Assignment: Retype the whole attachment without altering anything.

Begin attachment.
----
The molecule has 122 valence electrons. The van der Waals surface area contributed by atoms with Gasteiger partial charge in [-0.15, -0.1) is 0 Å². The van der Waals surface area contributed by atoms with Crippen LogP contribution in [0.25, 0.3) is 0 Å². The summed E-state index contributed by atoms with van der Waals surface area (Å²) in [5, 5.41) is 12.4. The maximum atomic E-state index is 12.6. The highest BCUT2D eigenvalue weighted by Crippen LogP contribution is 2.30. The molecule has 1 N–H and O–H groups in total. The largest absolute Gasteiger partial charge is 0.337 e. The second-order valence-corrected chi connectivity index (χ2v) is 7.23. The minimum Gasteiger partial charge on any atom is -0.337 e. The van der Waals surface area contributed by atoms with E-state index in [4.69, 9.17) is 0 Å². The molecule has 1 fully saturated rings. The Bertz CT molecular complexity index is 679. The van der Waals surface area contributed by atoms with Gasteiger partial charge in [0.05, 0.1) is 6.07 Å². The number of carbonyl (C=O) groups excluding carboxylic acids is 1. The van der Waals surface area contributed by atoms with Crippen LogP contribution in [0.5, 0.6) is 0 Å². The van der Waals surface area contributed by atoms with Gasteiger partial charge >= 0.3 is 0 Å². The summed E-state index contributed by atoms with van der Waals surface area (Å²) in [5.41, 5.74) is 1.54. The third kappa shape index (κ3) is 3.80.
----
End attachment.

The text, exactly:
The molecule has 122 valence electrons. The van der Waals surface area contributed by atoms with Gasteiger partial charge in [-0.15, -0.1) is 0 Å². The van der Waals surface area contributed by atoms with Crippen LogP contribution in [0.25, 0.3) is 0 Å². The summed E-state index contributed by atoms with van der Waals surface area (Å²) in [5, 5.41) is 12.4. The maximum atomic E-state index is 12.6. The highest BCUT2D eigenvalue weighted by Crippen LogP contribution is 2.30. The molecule has 1 N–H and O–H groups in total. The largest absolute Gasteiger partial charge is 0.337 e. The second-order valence-corrected chi connectivity index (χ2v) is 7.23. The minimum Gasteiger partial charge on any atom is -0.337 e. The van der Waals surface area contributed by atoms with E-state index in [4.69, 9.17) is 0 Å². The molecule has 1 fully saturated rings. The Bertz CT molecular complexity index is 679. The van der Waals surface area contributed by atoms with Gasteiger partial charge in [0.05, 0.1) is 6.07 Å². The number of carbonyl (C=O) groups excluding carboxylic acids is 1. The van der Waals surface area contributed by atoms with Crippen LogP contribution in [0.5, 0.6) is 0 Å². The van der Waals surface area contributed by atoms with Gasteiger partial charge >= 0.3 is 0 Å². The summed E-state index contributed by atoms with van der Waals surface area (Å²) in [5.41, 5.74) is 1.54. The third kappa shape index (κ3) is 3.80.